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Joined: Feb 2008
Posts: 193
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I am getting ready to start a house project. The house is about 4k sq ft. They removed all the sheetrock because of the asbestos in it. Now they want to get everything grounded. The house has the old silver romex with no ground, however the kitchen is grounded. I'm not sure when the house was built. It has a 200a ite breaker panel with main fuses.

I was planning on running a ground wire throughout the structure to ground everything. I would love to rewire it and probably could if I advised it, however the existing wire is in good shape and I don't want to oversell it.

However, most of the upstairs of the house is 2x10 ceiling rafters to the roof. They are going to put spray insulation in the rafters. Is this older wire okay to be covered with this insulation? I don't see a problem but want to get a second opinion.

Joined: Apr 2002
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IMHO, I would do a rewire as opposed to running a 'ground' (EGC) conductor.

Issues with conformance with the interpertations of compliant NEC methodology may arise with your plan. One may be that the EGC be run within the cable/raceway with the circuit conductors. Another may be the method used to enter the boxes with the single conductor. A conversation with your AHJ may be a good point, before you proceed.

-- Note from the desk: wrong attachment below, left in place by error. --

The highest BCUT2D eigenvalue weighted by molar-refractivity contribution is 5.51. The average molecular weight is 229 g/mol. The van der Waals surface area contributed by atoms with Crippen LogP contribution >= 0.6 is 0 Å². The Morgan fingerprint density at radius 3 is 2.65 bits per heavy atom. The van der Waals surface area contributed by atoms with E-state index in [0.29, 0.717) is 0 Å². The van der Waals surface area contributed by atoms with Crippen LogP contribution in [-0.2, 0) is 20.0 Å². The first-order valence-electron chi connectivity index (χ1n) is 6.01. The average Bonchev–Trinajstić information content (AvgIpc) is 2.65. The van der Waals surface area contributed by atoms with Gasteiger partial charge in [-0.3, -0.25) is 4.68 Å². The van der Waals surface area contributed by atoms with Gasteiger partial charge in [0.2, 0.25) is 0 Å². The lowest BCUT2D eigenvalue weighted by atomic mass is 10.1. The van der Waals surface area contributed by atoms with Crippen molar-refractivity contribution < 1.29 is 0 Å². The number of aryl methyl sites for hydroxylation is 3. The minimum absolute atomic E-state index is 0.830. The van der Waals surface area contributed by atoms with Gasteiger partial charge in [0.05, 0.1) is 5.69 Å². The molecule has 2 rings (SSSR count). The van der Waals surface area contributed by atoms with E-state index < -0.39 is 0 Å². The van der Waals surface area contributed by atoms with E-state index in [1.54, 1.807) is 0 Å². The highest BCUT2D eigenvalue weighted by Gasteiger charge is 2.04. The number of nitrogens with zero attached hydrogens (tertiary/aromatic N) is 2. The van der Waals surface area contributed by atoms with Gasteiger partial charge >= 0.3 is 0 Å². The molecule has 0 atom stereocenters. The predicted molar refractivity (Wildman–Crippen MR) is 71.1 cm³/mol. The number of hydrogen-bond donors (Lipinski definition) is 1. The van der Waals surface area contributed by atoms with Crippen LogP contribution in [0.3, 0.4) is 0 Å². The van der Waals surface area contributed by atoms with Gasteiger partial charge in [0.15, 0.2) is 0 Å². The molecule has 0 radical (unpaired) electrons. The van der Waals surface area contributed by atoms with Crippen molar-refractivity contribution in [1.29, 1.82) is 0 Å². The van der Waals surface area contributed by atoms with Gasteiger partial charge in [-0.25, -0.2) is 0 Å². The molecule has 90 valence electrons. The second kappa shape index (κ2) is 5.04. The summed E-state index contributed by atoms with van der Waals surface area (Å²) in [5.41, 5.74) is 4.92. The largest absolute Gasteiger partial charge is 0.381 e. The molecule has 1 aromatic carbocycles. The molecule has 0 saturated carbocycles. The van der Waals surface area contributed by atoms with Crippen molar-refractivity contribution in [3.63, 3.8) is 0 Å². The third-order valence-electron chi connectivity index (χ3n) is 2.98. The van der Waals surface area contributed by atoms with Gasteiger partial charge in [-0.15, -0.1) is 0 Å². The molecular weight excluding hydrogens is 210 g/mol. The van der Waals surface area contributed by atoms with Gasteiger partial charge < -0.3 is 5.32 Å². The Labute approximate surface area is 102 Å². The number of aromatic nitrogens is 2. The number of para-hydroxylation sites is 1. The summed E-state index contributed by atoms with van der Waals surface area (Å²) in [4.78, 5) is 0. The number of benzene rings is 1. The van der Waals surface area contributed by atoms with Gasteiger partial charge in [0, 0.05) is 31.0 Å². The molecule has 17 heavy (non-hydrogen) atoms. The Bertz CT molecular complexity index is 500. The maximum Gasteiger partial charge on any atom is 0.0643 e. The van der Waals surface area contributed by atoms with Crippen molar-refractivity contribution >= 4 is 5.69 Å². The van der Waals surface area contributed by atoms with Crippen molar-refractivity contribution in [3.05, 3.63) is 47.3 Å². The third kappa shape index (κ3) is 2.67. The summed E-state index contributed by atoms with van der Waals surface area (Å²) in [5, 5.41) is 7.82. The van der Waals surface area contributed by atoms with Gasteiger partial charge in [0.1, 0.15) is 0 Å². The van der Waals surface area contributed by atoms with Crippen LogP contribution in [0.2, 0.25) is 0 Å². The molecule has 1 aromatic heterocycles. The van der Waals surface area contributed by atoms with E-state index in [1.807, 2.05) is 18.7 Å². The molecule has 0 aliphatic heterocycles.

As to the insulation, you should check with the mfg to determine if it is not detremental to the outer jacket.

Again, IMHO, I would sell a rewire. The sheetrock is down!





John
Joined: Jun 2006
Posts: 613
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In order for a bonding wire to work it must be run with the power conductors. The temperature rating of that wire is 60 degrees so no new light fixtures can be connected.
I think it would be false economy to add bonding rather than replacing it. You make a little more and the old wire buys the beer.

Joined: Jul 2004
Posts: 783
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Also you can "easily" upgrade for multiple switch locations, extra conductors for seperating ceiling fans and lights, adding new circuits for bathrooms, kitchens, etc., dedicated runs for TV / Video / PC locations, adding smurf tubing for wall mount flat screens, recessed lighting, etc.

Joined: Jan 2005
Posts: 5,316
Cat Servant
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I think you're stuck with a complete replacement of the wires, for a couple reasons.

You're not clear on the wiring method used. You're not allowed to bury knob & tube wiring in insulation. You can foam in NM without worry - NEMA has a research paper on this.

If the older wire is of the rubber & cloth insulated type, I'll bet you find it brittle at every light fixture- from the heat of the light bulbs.

As I read the code, in a remodel such as yours you would need to bring everything that's opened up to current code. This means additional circuits, neutrals at switch boxes, service change, etc.

Joined: Apr 2002
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Reno:

FMI (for my info) does that NEMA paper reference 'old' Romex. Woven cloth outer sheath, silver color, emits black dust if/when you touch it.


John

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